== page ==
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Old 01-29-2013, 06:01 PM
shopsmith shopsmith is offline
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Default silver solders

I'm trying to unconfuse myself. I understand the basic difference in silver content like 3.8%, 9%, 15%, 45%, 56%. But what are the typical melting points? And maybe the purpose of each. For example which would be better for a brass to brass, or an aluminum to aluminum? I keep researching and I get wide swings in temps for the same content silver rods or wire. Maybe thats the other metals included. I keep seeing silver solder used but maybe a suggestion on which to use typically for basic steel to steel, brass to brass or copper and alum to alum would help. Just a bit uninformed about which works where and the temps. I saw the charts at Airgas and it helped clear the fog a little but the alum with the alum flux is a stumper.
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Old 01-29-2013, 06:31 PM
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I haven't research enough to give you a textbook answer.

But I will say that the higher the silver content, the easier it flows. I do a lot of copper-to-copper and copper-to-brass.

When I am in a good position, I use the cheap(er) 5% silver. When I'm in a hard position and especially when doing something critical with a high pucker factor, I use the 15% silver.
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Old 01-29-2013, 08:02 PM
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I checked around and it seems the higher the silver the higher the melting point. That was until someone posted that 65% was considered to be a lesser melting point than 56 and then my head hurt. I have some 3.8%. I wanted to get a bit sturdier with a 800 or so degree melting point for some alum that I wanted to solder together. Based on some charts it would seem that should be either 9 or 15% silver..but then I got some conflicting info. if anyone can clear the fog...
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Old 01-29-2013, 08:07 PM
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greywynd greywynd is offline
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In my case I just use whatever happened to follow me home from former employers..... actually it just seemed that there was always some in a drawer in my tool box that just happened to miss getting left there.
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Old 01-29-2013, 08:09 PM
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Here's a list of some various alloys & etc. Have fun.

http://www.silvaloy.com/brazing_table.php
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Old 01-29-2013, 08:18 PM
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The silver content is one of the keys to the melting point but so is the alloy it is mixed with. So one silver % compared to another brand with the same silver % with a different alloy will not all melt at the same temp.
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Old 01-29-2013, 08:55 PM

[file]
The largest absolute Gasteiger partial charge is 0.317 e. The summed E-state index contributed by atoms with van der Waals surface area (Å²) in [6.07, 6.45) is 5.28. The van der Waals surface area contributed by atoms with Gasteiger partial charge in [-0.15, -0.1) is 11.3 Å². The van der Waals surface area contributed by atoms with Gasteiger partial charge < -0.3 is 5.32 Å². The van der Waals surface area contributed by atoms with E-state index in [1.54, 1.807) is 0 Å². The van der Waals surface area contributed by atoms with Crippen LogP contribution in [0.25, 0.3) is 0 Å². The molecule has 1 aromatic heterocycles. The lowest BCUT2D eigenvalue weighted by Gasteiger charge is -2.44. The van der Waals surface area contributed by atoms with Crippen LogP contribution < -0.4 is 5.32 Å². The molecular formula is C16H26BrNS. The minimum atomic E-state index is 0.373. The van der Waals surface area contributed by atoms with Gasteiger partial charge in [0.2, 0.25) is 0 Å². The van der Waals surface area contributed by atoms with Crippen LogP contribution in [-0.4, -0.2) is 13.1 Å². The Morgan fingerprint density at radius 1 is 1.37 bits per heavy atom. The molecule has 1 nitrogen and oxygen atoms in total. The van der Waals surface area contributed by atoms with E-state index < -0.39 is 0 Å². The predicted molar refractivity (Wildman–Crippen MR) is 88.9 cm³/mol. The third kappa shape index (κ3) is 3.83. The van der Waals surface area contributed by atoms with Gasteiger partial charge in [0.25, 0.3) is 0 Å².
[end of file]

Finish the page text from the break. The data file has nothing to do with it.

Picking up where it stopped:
shopsmith shopsmith is offline
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Thats whats killing me. the whole different manufacturer thing. Hate to spend money without some sense of what the hell I'm doing.
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Old 01-29-2013, 08:56 PM
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That chart helps alot.
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Old 01-29-2013, 09:02 PM
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Quote:
In my case I just use whatever happened to follow me home from former employers..... actually it just seemed that there was always some in a drawer in my tool box that just happened to miss getting left there.
That's what I call a "going away present"

I went from working at the Sheriff's Dept to working at LAX on corporate jets. When I brought my tools in, nobody checked what I had. When I was leaving suddenly there was a big interest in what I had. Luckily I knew this in advance because after doing a drawer to drawer search I found 3 boxes of 9mm range ammo that one of the Deputies had given me. I don't think that would have gone well with the powers that be so I had to smuggle the boxes out in my lunch box before the big search. Those airport cops just have no sense of humor.
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Old 01-30-2013, 02:58 PM
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Rio Grande Jewelers supply has a great selection and alot of info. It is correct that the higher the silver content, the higher the melting point. I use both 56% and 65%. I don't think you'll be soldering aluminum together with this method though.

One other thing; your going to pay out the Ass at the local welding supply. Give Rio Grande a try. You can buy it by the ounce or the foot. They also sell handy flux which is good through the higher temp ranges. http://www.riogrande.com

http://www.riogrande.com/Category/To...28/Silver/4446

Last edited by Matt_Wheaton; 01-30-2013 at 03:07 PM.
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